Fathers don’t always receive the attention they deserve, often because many fathers garner attention that isn’t so good.
Tales of single fathers and stay-at-home dads are not as common as tales of fathers gone wrong, fathers who succumb to the terrible pressures of supporting a family in a tight economy or fathers who simply never even tried to meet those pressures in the first place.
But all fathers don’t simply act as a genetic donor who then goes away or goes wrong.
The fathers who stick around, who work at the job of caring for and supporting children while trying to instill some sense of the need for hard work, respect, community and family are the ones who are saluted today.
Some dismiss Father’s Day as the ultimate greeting-card holiday, the sole purpose of which is to sell gifts and knicknacks. Its origins are not as clear cut as those of Mother’s Day, after all.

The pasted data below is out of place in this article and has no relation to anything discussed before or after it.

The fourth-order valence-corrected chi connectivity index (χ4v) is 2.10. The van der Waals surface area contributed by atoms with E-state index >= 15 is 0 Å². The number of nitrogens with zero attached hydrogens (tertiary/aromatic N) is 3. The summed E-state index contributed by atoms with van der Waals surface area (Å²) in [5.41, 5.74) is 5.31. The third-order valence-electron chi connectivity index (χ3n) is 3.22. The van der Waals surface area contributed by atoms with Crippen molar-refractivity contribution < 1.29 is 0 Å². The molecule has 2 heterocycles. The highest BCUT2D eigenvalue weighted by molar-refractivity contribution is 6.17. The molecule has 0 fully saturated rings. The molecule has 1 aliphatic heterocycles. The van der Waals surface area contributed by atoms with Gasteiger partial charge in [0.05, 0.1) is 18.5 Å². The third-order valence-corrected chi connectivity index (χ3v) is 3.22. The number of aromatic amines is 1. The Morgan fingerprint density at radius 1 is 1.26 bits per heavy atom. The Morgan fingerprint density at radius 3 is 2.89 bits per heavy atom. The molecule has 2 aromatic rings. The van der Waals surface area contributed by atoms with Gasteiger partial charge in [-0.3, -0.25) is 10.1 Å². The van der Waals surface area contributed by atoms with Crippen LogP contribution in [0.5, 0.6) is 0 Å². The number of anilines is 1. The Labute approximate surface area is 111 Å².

But rest assured that to a good father, it’s not about giving or receiving something tagged with the words “world’s greatest dad.” A father’s true reward, the best gift, is in having the respect of his children, earned not by an iron hand but by trust, thanks and the realization of the value of his fatherhood.
No father knows in his daily dealings with his children which move he made during the day will be one that sticks with the child forever. The good ones can be as simple as playing catch or attending a pretend tea party, and as complex as the advice given when the child goes out into the world of adulthood, to work and establish a family.
But it all is of value, because every action shapes a child.
Thus, in a world of men gone wrong, good fathers deserve a day set aside for them to recognize the value of the effort they give.
Yes, fathers appreciate greeting cards, a nice dinner, a chance to kick back for a day and be king.
But the best gift is the one that existed yesterday and will go on tomorrow in the form of a treasured relationship with a child. Without that, the word “father” is meaningless.